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Lean Production in an International Supply Chain

In a study of lean production in a global computer company, Levy determined that the necessary flow of goods and information was costly and difficult to achieve. Managers frequently underestimated the associated costs because they did not plan for a complex, dynamic supply chain. However, some aspects of lean production such as reduction of defects and engineering change orders may facilitate globalization.

In the case of CCT, a PC company, Levy compared various aspects of domestic and international sourcing. Distance was often responsible for severe delays, and the company frequently used air rather than sea freight to expedite deliveries. The expense wiped out the location's cost advantages. Managers often did not plan for the extra inventory needed to cope with fluctuating demand when the source of supply was one month away. Distance affected the accuracy of sales forecasts and impaired communications. Design-for-manufacture issues, which relied on face-to-face communication, also suffered. And production problems, which normally took a day or two to resolve with local suppliers, took almost a week with foreign suppliers. Quality control was also hampered.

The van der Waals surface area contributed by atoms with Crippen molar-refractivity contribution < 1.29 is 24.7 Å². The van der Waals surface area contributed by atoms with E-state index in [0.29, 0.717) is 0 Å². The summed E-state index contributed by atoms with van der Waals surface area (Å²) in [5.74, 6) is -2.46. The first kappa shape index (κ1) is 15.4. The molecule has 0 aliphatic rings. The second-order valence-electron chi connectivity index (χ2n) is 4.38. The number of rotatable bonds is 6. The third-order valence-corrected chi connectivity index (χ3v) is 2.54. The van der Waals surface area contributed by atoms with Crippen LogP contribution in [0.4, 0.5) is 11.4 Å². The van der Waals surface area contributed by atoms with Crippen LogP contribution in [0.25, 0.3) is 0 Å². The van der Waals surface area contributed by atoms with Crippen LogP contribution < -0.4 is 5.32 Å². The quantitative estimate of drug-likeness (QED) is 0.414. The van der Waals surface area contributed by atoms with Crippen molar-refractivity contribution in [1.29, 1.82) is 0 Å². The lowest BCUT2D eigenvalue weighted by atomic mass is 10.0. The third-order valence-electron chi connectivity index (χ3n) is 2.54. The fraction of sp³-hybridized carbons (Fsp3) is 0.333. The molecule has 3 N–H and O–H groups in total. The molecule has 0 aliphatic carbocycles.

Levy warns companies to plan for the additional costs of operating an international supply chain. He suggests locating value chain activities close to each other, for example, in Mexico and the United States. Managers need to anticipatefrequent disruptions and see the chain as a dynamic system, with some links more critical than others.

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